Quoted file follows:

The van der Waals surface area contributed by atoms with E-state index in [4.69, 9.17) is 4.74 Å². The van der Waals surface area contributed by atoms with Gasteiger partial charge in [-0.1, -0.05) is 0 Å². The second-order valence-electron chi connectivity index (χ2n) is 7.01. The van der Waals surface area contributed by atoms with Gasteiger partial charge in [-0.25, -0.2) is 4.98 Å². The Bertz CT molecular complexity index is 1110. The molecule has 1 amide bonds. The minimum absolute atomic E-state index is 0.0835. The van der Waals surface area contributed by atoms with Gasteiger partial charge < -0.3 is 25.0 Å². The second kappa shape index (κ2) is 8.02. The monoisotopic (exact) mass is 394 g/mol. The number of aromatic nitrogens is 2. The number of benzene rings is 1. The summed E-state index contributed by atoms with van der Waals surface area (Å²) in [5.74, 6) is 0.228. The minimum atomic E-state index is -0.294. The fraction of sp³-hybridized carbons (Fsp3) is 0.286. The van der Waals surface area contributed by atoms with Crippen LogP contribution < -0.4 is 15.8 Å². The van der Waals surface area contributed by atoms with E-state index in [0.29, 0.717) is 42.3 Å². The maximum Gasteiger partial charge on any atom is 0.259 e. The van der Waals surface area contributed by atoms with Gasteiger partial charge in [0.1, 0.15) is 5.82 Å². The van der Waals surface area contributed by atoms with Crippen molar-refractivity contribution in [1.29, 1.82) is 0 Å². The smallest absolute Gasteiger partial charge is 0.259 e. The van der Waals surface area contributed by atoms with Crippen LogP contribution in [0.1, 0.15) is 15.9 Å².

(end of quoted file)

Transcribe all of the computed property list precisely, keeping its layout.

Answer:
The van der Waals surface area contributed by atoms with E-state index in [4.69, 9.17) is 4.74 Å². The van der Waals surface area contributed by atoms with Gasteiger partial charge in [-0.1, -0.05) is 0 Å². The second-order valence-electron chi connectivity index (χ2n) is 7.01. The van der Waals surface area contributed by atoms with Gasteiger partial charge in [-0.25, -0.2) is 4.98 Å². The Bertz CT molecular complexity index is 1110. The molecule has 1 amide bonds. The minimum absolute atomic E-state index is 0.0835. The van der Waals surface area contributed by atoms with Gasteiger partial charge < -0.3 is 25.0 Å². The second kappa shape index (κ2) is 8.02. The monoisotopic (exact) mass is 394 g/mol. The number of aromatic nitrogens is 2. The number of benzene rings is 1. The summed E-state index contributed by atoms with van der Waals surface area (Å²) in [5.74, 6) is 0.228. The minimum atomic E-state index is -0.294. The fraction of sp³-hybridized carbons (Fsp3) is 0.286. The van der Waals surface area contributed by atoms with Crippen LogP contribution < -0.4 is 15.8 Å². The van der Waals surface area contributed by atoms with E-state index in [0.29, 0.717) is 42.3 Å². The maximum Gasteiger partial charge on any atom is 0.259 e. The van der Waals surface area contributed by atoms with Gasteiger partial charge in [0.1, 0.15) is 5.82 Å². The van der Waals surface area contributed by atoms with Crippen molar-refractivity contribution in [1.29, 1.82) is 0 Å². The smallest absolute Gasteiger partial charge is 0.259 e. The van der Waals surface area contributed by atoms with Crippen LogP contribution in [0.1, 0.15) is 15.9 Å².